Profiles By: Mary Henley
Henley examines the predominance of women and the gender dynamics that shape public libraries. The author explains how and why female librarians constitute the gendered environment of the libraries, serving children and advocating for literacy. She also explores the stereotypes surrounding female librarians as well as interviews women librarians at the Omaha Public Library in an effort to both complicate the gendered stereotypes of women librarians and to refute them. While investigating preconceived notions of children’s librarians, she discovers female librarians in Omaha who have been phenomenal in reaching out to the community, especially in previous decades when bookmobiles were a prominent mode of literacy outreach efforts. Henley explains the painstaking efforts made by these women to reach out to Nebraska children and schools and traces the evolution of children’s librarian roles, focusing on their expanded responsibilities in library administration today.
It does not take any formal research to discover that most children’s librarians are female. By walking into the public library, one sees that it is predominantly women working. While I was waiting to interview Genevieve Price for the Women’s Archive Project, I realized there was not one male employee in sight. Once I had begun to interview sources for this project, six of the seven interviews with librarians that I conducted were with females. During our discussions, interviewees provided referral after referral of other librarians I should interview for more information. Each suggestion they gave me was that of a woman. I was intrigued. I decided to ask the librarians, not all of whom were children’s librarians, for their theory regarding their gendered environment. I asked each interviewee the same question: “Why do you believe the profession is dominated
Berry alludes to fact that males are looking to be promoted quickly, make a higher salary, interact with children and the public as little as possible, and go into administration as the end goal. “Men that start as a librarian usually move up to either management situations or, if they have a teaching background, they go into the colleges” (Berry Interview). It seems that males do not go into the public libraries with the intention to remain a librarian who works with patrons, but instead to be promoted as quickly as possible in order to supervise other librarians. Berry goes on to describe that a male has a greater likelihood of achieving the position he is applying for than a female who is far less of a rarity. The male librarian is more likely to get the job he wants,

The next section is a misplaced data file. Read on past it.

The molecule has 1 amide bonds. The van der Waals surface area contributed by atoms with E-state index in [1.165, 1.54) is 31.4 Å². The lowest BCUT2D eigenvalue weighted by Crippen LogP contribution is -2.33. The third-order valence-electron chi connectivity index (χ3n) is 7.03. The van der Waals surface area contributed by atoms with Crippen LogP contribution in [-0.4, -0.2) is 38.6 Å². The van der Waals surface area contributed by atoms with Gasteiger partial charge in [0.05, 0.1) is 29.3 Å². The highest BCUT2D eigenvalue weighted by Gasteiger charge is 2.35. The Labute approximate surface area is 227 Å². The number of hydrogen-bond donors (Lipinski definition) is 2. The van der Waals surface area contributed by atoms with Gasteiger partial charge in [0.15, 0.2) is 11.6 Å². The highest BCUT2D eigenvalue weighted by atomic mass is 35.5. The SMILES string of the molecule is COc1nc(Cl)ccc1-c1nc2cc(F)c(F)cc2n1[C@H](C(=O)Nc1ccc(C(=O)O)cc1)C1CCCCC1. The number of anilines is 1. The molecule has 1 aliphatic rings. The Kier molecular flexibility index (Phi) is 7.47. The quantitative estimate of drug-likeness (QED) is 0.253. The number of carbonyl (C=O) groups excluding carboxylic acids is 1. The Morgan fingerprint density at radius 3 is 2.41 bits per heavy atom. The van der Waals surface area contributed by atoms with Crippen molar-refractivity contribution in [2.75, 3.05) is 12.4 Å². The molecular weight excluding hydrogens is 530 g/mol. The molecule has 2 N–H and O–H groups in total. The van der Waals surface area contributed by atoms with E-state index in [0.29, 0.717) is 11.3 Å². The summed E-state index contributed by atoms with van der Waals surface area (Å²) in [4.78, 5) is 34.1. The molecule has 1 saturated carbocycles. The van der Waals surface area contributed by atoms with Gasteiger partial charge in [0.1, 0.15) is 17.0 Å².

Managerial wisdom in the library system rests on the assumption that there is not a lot of professional advancement for a librarian, and a way to get a male to work for the library is the promise of not having to work with children. For example, in the Omaha Public Library system, there are only five different positions for a librarian. Verda Bialac, a previous assistant director and acting director for the Omaha Public Library, explains that those positions are “Librarian 1, an entry level position; Librarian 2; Librarian 3, a supervisory position that includes all the categories encompassing all of the library system; Assistant Director; and Director” (Bialac Interview). Bialac argues another possibility as to why librarians are predominantly female: “It could be because it is an inside job, safe, and working with people and children” (Bialac Interview). Bialac’s
Today, children’s librarians are responsible for many different programs offered by the Omaha Public Library. A supervisor of children’s programming would be “in charge of the summer reading camp, story times… [which] is a period of time during the school year where they would have weekly story time, puppets, and songs” (Bialac Interview). The children’s librarian would also be responsible for the purchasing of materials, placing orders, tracking finances and the budget, and approving the incorporation of new reading materials (McMenamin Interview). Some librarians go out into the community to speak about their services and look for any new ideas that may be integrated into their programs.
An example of creating a historical reading section can be found at the Swanson branch of the Omaha Public Library. This collection was assembled by a children’s librarian, Genevieve Price (insert hyperlink to her
Certainly, the inequality found within stacks of books at the library does not receive the attention that it should. After completing this project, I can only begin to imagine all the untold stories and harsh realities that inform the lives of those in predominantly female occupations, such as teachers and nurses. I hope readers will continue to listen to the stories by other women posted on the WAP website. I hope that these women’s experiences will not be shushed.